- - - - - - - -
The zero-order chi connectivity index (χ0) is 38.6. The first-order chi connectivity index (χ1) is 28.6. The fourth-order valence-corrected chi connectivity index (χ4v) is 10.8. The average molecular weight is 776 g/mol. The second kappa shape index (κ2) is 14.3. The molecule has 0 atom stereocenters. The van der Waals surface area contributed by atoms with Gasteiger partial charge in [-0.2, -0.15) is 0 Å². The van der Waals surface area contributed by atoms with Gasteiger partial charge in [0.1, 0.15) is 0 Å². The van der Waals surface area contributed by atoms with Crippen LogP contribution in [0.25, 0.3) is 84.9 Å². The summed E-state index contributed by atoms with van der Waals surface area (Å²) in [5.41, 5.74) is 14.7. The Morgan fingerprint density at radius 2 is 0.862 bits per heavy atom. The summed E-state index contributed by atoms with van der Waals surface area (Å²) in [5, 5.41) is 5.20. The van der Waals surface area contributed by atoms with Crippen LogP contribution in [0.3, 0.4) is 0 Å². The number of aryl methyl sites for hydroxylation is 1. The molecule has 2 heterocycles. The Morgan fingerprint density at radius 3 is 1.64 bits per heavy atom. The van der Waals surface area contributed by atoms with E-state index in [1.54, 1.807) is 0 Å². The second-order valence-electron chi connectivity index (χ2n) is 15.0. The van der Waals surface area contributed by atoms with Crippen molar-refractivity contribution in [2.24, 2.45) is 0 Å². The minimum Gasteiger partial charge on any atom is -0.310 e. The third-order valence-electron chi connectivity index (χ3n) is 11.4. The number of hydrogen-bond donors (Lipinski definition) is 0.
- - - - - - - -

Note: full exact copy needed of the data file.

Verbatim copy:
The zero-order chi connectivity index (χ0) is 38.6. The first-order chi connectivity index (χ1) is 28.6. The fourth-order valence-corrected chi connectivity index (χ4v) is 10.8. The average molecular weight is 776 g/mol. The second kappa shape index (κ2) is 14.3. The molecule has 0 atom stereocenters. The van der Waals surface area contributed by atoms with Gasteiger partial charge in [-0.2, -0.15) is 0 Å². The van der Waals surface area contributed by atoms with Gasteiger partial charge in [0.1, 0.15) is 0 Å². The van der Waals surface area contributed by atoms with Crippen LogP contribution in [0.25, 0.3) is 84.9 Å². The summed E-state index contributed by atoms with van der Waals surface area (Å²) in [5.41, 5.74) is 14.7. The Morgan fingerprint density at radius 2 is 0.862 bits per heavy atom. The summed E-state index contributed by atoms with van der Waals surface area (Å²) in [5, 5.41) is 5.20. The van der Waals surface area contributed by atoms with Crippen LogP contribution in [0.3, 0.4) is 0 Å². The number of aryl methyl sites for hydroxylation is 1. The molecule has 2 heterocycles. The Morgan fingerprint density at radius 3 is 1.64 bits per heavy atom. The van der Waals surface area contributed by atoms with E-state index in [1.54, 1.807) is 0 Å². The second-order valence-electron chi connectivity index (χ2n) is 15.0. The van der Waals surface area contributed by atoms with Crippen molar-refractivity contribution in [2.24, 2.45) is 0 Å². The minimum Gasteiger partial charge on any atom is -0.310 e. The third-order valence-electron chi connectivity index (χ3n) is 11.4. The number of hydrogen-bond donors (Lipinski definition) is 0.